Searching for solutions

Most hospital owners realize that finding a lasting solution includes stabilizing the electricity situation in the city, which is almost impossible in light of the complex military conditions in Aleppo. At the same time, they believe that the Syrian government can find a way to provide their hospitals with fuel at a subsidized price.

One hospital owner who requested anonymity told Al-Akhbar: “The government’s insistence to end fuel subsidies for private hospitals is tantamount to firing the bullet of mercy on us at a time when we are in dire need of not only every health institution but of every hospital bed.” He added, “The amount of fuel needed to operate a power generator in a mid-size hospital is 20 liters per hour, which means 400 liters in 20 hours. If the price is 155 Syrian pounds ($0.918) per liter, it means we need 62,000 pounds ($367) per day and 1,860,000 pounds ($11,019) per month. If we add expenditures for oil and maintenance, the cost will be about 2 million pounds ($11,848) per month. How much do they want us to raise hospital bills? And who can pay these bills in light of the deplorable economic situation?”

A source from the Association of Private Hospitals suggested the following solution: “Provide the three government-run hospital groups with a special power line that won’t be subject to outages.” He explained: “These power lines exist. They are known as the golden lines and are used to supply security agencies, demarcation lines, telephone networks and the houses of some officials with power.” If this solution is implemented, “public hospitals will no longer need generators and the subsidized fuel can be transferred to private hospitals depending on the size of the hospital.”

Dr. Ayman, an obstetrician, said: “We don’t know what to tell patients anymore, they complain about not being able to pay, and the hospitals say they are forced to raise their prices to cover their expenditures. It is known that some hospital sections require 24-hour power supplies, like the intensive care unit and incubators for premature babies.” He added: “I don’t know what the solution is but it’s everyone’s responsibility, especially the government’s, to find one. Perhaps providing hospitals with subsidized fuel is a good solution as long as it is accompanied by strict oversight of hospital bills otherwise people won’t benefit.”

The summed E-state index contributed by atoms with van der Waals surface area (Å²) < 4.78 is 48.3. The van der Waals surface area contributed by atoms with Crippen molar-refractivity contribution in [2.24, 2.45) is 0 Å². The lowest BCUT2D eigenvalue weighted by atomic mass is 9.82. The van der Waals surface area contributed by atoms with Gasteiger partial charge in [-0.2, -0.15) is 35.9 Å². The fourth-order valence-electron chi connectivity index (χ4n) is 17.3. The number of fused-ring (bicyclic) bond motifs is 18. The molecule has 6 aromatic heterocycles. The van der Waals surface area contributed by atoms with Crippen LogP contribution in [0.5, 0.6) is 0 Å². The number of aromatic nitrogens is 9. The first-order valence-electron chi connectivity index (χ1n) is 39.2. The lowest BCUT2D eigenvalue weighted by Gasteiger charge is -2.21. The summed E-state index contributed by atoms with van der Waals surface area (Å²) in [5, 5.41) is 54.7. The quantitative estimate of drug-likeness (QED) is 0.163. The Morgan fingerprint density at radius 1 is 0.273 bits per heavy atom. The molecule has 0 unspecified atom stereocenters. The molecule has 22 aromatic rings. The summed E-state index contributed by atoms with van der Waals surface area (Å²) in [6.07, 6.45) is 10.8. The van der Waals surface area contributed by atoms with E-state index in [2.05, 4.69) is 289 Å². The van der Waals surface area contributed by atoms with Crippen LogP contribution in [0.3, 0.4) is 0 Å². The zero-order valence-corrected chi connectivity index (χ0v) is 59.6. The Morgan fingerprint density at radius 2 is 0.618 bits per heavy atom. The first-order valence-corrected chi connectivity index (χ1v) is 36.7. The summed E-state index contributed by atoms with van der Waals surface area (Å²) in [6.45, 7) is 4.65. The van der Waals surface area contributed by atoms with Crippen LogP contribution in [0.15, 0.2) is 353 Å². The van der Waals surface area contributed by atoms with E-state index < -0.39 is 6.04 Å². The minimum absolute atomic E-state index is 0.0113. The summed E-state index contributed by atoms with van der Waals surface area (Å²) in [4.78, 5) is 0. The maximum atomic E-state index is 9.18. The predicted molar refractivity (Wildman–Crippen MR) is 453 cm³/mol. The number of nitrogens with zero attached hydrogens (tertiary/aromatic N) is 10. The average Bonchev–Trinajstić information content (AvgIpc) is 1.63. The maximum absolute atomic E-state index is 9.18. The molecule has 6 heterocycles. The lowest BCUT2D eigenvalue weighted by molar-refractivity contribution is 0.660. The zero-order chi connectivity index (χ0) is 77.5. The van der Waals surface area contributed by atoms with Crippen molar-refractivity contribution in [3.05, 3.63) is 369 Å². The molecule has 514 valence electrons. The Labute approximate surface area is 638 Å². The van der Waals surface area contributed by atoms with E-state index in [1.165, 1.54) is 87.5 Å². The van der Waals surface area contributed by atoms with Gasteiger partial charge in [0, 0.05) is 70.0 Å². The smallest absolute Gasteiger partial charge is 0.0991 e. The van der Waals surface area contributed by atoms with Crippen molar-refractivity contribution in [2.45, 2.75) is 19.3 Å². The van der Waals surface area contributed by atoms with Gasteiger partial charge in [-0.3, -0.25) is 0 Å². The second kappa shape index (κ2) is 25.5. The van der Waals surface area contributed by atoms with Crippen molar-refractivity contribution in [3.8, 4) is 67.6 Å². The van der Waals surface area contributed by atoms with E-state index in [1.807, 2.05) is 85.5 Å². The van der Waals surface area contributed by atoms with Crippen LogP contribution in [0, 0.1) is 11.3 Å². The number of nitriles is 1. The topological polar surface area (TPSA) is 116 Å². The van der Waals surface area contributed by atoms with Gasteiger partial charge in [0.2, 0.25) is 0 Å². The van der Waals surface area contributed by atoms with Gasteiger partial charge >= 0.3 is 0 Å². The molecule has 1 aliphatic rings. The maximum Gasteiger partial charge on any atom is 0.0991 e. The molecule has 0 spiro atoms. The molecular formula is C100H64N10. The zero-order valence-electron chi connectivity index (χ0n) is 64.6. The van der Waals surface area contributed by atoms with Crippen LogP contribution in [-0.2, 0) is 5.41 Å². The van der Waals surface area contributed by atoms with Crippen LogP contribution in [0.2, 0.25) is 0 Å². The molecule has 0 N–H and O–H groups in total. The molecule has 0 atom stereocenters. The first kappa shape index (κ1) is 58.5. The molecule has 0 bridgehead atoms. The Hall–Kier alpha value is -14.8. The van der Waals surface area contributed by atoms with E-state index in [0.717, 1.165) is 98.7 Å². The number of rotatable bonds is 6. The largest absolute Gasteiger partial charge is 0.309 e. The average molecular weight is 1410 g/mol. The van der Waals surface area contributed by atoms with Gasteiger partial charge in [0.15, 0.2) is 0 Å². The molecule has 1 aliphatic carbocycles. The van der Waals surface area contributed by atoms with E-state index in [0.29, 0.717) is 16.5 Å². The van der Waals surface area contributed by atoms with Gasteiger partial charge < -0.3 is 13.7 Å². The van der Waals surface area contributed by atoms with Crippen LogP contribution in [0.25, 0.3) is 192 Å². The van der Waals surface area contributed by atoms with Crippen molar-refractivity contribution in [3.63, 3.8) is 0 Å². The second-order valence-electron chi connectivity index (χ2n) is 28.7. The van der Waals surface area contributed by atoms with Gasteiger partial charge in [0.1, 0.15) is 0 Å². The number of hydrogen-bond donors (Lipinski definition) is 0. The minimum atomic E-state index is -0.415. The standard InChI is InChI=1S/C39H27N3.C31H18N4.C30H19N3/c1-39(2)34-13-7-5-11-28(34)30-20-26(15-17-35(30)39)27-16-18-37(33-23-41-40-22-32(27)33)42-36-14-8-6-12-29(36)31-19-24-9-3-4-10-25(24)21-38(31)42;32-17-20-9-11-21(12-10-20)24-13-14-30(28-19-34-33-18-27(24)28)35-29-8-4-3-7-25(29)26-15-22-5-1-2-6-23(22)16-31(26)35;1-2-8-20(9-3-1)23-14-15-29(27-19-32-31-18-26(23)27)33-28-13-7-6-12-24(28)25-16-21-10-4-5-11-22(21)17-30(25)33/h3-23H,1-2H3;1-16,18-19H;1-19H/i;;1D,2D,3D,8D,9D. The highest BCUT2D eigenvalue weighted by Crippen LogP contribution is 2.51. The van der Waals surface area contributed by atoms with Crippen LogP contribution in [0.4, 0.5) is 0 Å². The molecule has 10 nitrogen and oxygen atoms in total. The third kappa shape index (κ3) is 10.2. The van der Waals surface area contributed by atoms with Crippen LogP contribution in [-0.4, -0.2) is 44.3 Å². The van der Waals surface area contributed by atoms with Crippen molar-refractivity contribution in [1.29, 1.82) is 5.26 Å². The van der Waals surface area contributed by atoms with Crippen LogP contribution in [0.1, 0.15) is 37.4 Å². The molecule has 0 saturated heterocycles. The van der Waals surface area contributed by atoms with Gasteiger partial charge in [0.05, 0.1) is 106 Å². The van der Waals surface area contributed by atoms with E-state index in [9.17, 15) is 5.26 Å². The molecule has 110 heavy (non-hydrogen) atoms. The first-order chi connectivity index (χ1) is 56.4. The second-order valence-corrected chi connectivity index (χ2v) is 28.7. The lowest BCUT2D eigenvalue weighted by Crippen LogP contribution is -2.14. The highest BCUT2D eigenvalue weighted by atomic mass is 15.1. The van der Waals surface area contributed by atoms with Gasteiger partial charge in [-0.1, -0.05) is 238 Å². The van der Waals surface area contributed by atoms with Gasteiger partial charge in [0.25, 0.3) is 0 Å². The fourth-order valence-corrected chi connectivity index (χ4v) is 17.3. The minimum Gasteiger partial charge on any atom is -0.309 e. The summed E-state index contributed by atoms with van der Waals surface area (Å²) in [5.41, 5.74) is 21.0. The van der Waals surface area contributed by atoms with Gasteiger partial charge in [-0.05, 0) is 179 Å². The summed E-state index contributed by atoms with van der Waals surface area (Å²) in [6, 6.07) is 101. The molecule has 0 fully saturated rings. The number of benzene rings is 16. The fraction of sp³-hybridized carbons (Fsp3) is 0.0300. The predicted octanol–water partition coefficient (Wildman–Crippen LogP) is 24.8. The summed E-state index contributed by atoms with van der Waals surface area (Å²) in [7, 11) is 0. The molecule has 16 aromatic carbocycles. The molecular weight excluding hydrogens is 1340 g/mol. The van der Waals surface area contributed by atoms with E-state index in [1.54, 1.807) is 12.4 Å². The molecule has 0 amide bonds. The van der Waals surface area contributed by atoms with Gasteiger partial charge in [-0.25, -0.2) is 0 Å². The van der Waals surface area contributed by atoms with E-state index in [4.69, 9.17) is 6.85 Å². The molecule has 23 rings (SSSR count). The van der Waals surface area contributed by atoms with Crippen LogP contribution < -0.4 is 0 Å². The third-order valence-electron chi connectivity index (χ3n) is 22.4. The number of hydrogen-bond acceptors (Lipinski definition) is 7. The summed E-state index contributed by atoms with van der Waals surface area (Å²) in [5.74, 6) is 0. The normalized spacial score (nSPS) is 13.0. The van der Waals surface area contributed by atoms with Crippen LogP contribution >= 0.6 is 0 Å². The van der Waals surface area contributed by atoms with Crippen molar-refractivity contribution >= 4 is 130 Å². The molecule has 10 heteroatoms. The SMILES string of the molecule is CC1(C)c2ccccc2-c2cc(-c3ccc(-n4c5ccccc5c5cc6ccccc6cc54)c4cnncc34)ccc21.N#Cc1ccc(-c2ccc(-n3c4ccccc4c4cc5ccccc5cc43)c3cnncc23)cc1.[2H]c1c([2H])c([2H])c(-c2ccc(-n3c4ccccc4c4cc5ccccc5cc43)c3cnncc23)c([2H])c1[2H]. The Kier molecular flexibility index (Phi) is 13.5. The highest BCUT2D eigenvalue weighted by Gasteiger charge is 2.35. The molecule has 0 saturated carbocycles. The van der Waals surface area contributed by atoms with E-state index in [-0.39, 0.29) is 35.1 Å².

Before and after raising prices

Hospitals used to be provided with nearly 3,000 liters of fuel per week for the price of 85 Syrian pounds $0.50) per liter. If the amount wasn’t enough, hospitals would buy more fuel from the black market for 125 to 170 pounds ($0.75 - 1.00) per liter. With the government’s decision to raise the price of fuel, government-supplied fuel now costs 155 pounds ($0.91) per liter and black market fuel costs more than 200 pounds ($1.18) per liter.

The efficacy of the private sector in Aleppo is nothing new
Statistics from the State Planning Commission indicate that government expenditures on the health sector between 2005 and 2009 was $547 per capita in Damascus and about $310 in Tartous and Sweida. The amount, however, was only $100 in Aleppo. According to the Association of Private Hospitals, the amount spent in Aleppo was less because “reliance on the private health sector in Aleppo was substantial, even during the years that preceded the crisis.” For example, “there were 103 private hospitals in Aleppo during that period versus 50 private hospitals in Damascus.”


This article is an edited translation from the Arabic Edition.